Lake trout fishing on Sebago Lake, Cumberland County, Maine (November 1, 2015)

The sun playing with shadows and the shoreline of Sebago lake

The sun painting shadows along the shoreline of Sebago lake

Sebago Lake is the Crown Jewel of southern Maine’s lake region. The two key salmonid species in this system are the landlocked Atlantic salmon and the lake trout. My goal this afternoon is to help my 12-year old nephew Christian catch a salmon! I haven’t introduced him yet to salmon fishing, but we’ve talked many times in the past about the exhilaration of hooking one of those beauties: the bite, the fight, the jumps, and the excitement of it all.  I’d love for him to make that experience, because he’s more than ready for it. I’ve trained him for a while now to fish with lead core line for white perch and bass. He has clearly shown the tenacity and shear doggedness required to troll the big water for landlocked Atlantic salmon.



Panther Run salmonBut first we pay a quick visit to Panther Run by Mill Street in Raymond. This road connects Routes 121 and 85 (see the Maine Atlas and Gazetteer map 5 C2). Panther Run flows from Panther Pond to Sebago Lake and is one of the many tributaries used by the Sebago Lake landlocked Atlantic salmon for spawning in the fall. Between the end of October and mid-November, when the surface waters have cooled down enough, the landlocked salmon migrate out of Sebago Lake and upstream into their native tributaries. They lay their eggs in “redds”, which consist of depressions in well-watered gravelly substrate. Those eggs are then fertilized by a male and covered over with clean gravel by the female. We park my truck by the Panther Pond dam and walk down past the first big pool to see if the landlocked salmon have arrived on their spawning beds in Panther Run. We immediately see a dozen fish darting around and chasing each other. Great! The landlocks have started to swim up Panther Run, which means that they are likely congregating in the small bay in Sebago Lake at the mouth of this river downstream of the Port Harbor Marine marina. That area will be the focus of our fishing efforts this afternoon. Note for the record that it is illegal to fish Panther Run after September 31.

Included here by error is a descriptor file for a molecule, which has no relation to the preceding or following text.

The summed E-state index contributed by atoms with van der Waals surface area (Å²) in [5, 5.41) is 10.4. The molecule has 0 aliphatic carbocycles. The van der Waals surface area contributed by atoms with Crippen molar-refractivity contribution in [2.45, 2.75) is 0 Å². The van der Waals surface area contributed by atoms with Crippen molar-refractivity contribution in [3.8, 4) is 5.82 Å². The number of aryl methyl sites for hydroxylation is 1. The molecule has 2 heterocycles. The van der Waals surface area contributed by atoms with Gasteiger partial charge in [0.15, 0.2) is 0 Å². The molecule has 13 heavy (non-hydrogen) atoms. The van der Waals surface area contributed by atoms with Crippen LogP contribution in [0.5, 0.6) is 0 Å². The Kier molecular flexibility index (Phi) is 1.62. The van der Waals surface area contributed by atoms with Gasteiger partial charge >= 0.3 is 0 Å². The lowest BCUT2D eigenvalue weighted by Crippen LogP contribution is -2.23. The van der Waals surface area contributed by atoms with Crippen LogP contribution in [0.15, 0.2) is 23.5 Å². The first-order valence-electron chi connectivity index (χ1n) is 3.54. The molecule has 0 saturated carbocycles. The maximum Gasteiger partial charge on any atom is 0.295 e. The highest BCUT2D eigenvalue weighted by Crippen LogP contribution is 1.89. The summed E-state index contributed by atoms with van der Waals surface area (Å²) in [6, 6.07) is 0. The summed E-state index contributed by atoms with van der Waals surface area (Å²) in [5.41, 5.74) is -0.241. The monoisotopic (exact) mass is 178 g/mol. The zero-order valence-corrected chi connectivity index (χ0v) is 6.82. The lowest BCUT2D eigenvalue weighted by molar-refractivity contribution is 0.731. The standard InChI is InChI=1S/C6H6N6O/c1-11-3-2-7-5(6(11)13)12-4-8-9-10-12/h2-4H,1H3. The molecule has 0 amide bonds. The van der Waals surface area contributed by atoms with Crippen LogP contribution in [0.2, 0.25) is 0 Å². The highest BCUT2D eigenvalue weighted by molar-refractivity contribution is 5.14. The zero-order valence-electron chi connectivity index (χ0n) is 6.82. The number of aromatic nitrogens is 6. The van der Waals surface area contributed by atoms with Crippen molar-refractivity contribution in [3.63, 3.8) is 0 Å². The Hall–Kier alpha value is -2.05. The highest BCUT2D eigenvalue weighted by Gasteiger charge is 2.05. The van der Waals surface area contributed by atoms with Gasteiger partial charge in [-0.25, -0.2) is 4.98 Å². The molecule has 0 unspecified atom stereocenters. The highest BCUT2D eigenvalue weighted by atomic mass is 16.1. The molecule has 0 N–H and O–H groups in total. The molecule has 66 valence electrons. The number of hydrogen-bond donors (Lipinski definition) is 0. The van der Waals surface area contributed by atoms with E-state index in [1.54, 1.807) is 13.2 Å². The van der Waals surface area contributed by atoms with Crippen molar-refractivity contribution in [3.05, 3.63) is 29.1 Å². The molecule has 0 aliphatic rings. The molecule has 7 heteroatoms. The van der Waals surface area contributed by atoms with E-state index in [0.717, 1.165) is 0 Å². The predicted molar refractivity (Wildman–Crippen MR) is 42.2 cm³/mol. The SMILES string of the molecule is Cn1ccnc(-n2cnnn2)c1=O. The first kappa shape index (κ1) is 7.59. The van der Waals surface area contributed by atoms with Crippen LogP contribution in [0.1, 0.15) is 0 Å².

Beware that the boat launch off Route 302 in Raymond is very shallow in the fall

Beware that the boat launch off Route 302 in Raymond is very shallow in the fall

We reach the boat launch on Sebago Lake off Route 302 at Jordan Bay in Raymond at 2 pm. This place can be a circus during spring and summer weekends. Yet, today the launch is absolutely empty with not a soul in sight, which is exactly the way I like it. In fact, it has always baffled me how the vast majority of fishers stop their favorite pass time as soon as September rolls around. So much fishing still remains to be done between the end of summer and before the water freezes over! I’m glad to see that the long dock that juts out into the water by the launch hasn’t been removed yet for the season. Keep in mind that the water by the Route 302 launch is no more than about 1.5 ft deep in the fall after the lake water level has been dropped. The substrate is also rather silty and soft. Hence, the vehicle that launches the boat needs to drive backwards quite a ways into the water and also requires four-wheel drive in order to get out without becoming stuck.  We push off the dock by 2:15 pm; it takes us just over five minutes to quickly motor to our target area.




Christian's very first lake trout caught in Sebago Lake!

Christian’s very first lake trout caught in Sebago Lake!

The weather conditions are perfect for early November trolling: mostly overcast, with light southwest wind and air temps in the low 50’s. We fish the small bay in front of where Panther Run enters Sebago Lake in 20 to 45 ft of water, with our lures set between 10 and 25 ft deep depending on the water depth. Christian uses lead-core line; I rely on a portable downrigger fastened to the side of my boat. We each fish with three lures tied one to the other by about 2 ft of monofilament. I use a bronze Mooselook wobbler spoon and two different DB Smelt spoons, whereas Christian uses a silver Mooselook wobbler spoon to which are attached two large streamer flies. This set-up creates a small “school” of baitfish. We only have about two hours to make a salmon happen. Unfortunately, nothing occurs for one and a half of those hours: we slowly criss-cross the bay, adjust our fishing depths up and down, zig-zag the boat, vary our trolling speed. Christian is stoic and I try to keep him engaged with fishing stories. And then… BAMM. Christian jolts to life and screams “uncle Stan, I hooked a fish!” He sure did! But that fish doesn’t come jetting out of the water as I was hoping for if it were a salmon, but instead stays down low and pulls hard. Only a lake trout brawls that way. Fortunately, the fish is a brute and gives a good fight. It also tangles itself around the three lures, which makes for a mighty mess. But Christian is in seventh heaven. He’s never caught a lake trout before, and landed one while fishing on Sebago Lake for the very first time.  The landlocked salmon will come next time. We’re savoring his victory and take lots of braggin’ pictures before letting the fish go. Christian won’t forget this trip anytime soon :-))


The results: Christian caught one lake trout (21”), whereas I got skunked after 2 hours of trolling.


A setting sun after a fun afternoon of fishing and making memories

A setting sun after a fun afternoon of fishing and making memories

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